Owning a casino, gambling hall, poker room or racetrack might seem like a very profitable venture, but that quickly changes when a massive tax bill hits the doormat.
Casinos in Philadelphia, Delaware and New Jersey face hefty tax bills this year due to exceptions made in the past. These bills could hurt the long-term future of the aforementioned businesses and the current assessments will be fought out in court over the next few months, perhaps even years.
The Harrah’s Philadelphia Casino & Racetrack received a property-tax bill of $5,000,000, making them the biggest tax paying entity in the region, not even just the state of Delaware. The Casino & Racetrack had appealed toe valuation of $218 million of their 65 acres of property on the Delaware river, but to no avail.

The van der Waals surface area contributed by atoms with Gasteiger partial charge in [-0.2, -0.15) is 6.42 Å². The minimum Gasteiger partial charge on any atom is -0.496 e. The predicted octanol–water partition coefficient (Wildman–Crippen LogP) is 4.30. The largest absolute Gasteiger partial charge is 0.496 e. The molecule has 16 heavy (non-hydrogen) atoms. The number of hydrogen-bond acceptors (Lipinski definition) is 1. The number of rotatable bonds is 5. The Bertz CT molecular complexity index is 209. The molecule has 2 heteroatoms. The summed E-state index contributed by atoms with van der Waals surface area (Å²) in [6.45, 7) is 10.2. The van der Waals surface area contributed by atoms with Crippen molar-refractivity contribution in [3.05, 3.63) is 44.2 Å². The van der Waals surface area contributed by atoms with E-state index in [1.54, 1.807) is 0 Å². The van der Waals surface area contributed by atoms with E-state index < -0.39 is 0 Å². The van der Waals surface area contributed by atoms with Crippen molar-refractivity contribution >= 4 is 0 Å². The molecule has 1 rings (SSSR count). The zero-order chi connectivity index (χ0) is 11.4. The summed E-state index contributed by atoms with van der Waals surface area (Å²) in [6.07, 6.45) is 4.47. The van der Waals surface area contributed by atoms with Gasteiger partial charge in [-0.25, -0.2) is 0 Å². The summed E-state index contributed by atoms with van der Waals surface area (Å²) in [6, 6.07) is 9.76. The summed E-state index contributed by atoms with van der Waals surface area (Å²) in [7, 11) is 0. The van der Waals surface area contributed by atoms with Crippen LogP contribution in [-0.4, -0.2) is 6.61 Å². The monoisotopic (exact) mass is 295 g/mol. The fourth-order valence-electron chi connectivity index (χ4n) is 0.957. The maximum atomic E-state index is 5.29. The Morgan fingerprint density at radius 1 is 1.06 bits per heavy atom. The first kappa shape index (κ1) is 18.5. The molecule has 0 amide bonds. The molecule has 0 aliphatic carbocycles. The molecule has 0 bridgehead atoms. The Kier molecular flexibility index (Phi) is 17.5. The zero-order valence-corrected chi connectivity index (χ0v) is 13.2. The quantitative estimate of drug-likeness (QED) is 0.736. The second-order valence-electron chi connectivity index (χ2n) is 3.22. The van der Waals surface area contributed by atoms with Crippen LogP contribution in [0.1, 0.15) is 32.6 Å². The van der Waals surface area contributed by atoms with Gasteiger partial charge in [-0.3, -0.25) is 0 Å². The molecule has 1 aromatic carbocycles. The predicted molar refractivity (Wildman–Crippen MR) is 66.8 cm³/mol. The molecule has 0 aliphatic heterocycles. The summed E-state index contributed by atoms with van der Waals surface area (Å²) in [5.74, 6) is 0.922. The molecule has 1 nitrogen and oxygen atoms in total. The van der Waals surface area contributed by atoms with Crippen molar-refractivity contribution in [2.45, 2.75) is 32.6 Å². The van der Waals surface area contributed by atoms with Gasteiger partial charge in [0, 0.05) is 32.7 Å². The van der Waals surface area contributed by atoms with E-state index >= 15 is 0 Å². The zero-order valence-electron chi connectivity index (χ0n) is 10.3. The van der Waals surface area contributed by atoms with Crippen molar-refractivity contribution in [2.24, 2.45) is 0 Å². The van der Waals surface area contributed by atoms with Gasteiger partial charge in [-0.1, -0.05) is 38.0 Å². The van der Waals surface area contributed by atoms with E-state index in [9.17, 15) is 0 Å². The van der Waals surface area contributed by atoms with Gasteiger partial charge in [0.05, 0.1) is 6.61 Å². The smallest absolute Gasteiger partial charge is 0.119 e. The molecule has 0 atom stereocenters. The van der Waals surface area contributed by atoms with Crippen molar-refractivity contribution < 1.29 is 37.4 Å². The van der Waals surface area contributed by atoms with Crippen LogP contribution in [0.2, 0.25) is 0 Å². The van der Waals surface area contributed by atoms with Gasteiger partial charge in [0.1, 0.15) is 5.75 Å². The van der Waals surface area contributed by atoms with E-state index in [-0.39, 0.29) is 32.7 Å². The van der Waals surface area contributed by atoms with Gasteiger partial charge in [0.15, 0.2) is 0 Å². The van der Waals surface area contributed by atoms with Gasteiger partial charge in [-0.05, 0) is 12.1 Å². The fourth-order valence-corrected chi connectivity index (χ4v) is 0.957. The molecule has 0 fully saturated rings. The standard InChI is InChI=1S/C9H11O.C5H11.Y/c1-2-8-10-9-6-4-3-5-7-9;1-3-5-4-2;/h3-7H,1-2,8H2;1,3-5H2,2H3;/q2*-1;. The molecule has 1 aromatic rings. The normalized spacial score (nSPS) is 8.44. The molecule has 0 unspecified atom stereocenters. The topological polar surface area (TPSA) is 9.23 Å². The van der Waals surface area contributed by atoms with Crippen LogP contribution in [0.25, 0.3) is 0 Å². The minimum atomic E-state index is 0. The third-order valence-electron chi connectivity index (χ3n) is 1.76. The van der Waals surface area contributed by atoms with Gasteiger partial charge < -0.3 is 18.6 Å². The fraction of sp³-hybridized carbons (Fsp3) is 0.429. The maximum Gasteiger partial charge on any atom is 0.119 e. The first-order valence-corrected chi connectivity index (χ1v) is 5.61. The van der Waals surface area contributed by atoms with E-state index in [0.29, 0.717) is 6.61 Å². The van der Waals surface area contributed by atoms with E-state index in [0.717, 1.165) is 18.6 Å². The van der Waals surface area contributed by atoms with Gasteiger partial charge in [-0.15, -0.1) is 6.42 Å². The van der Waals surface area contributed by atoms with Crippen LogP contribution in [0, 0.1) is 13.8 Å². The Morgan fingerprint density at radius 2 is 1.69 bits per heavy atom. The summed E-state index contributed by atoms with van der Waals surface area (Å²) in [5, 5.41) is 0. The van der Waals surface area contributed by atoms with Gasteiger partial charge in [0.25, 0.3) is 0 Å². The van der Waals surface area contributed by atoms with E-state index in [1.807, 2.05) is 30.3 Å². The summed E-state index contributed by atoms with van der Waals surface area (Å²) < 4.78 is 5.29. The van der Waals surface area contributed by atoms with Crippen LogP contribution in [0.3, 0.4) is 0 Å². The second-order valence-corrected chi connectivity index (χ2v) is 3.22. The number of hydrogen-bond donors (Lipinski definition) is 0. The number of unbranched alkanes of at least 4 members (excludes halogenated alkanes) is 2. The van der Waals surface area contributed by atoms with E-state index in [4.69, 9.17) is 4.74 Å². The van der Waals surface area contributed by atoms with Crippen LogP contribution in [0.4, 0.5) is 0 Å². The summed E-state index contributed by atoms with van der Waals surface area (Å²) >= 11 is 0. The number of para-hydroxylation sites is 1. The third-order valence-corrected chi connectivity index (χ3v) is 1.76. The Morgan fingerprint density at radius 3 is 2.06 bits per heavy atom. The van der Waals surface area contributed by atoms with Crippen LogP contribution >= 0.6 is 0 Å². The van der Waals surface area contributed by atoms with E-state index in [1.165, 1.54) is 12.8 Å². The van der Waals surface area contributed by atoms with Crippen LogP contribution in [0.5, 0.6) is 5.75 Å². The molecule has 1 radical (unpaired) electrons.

Other casinos in the region, such as Parx Casino in Bensalem and several Atlantic City casinos, have successfully fought to have their tax bill reduced based on the premise that they were not nearly as profitable as suggested, and that competition took away some of their competitive edge.
The added tax revenue that casinos across the East Coast are set to bring in is key for states and counties and the last word hasn’t been said on these enormous assessments, valuations and eventual tax bills.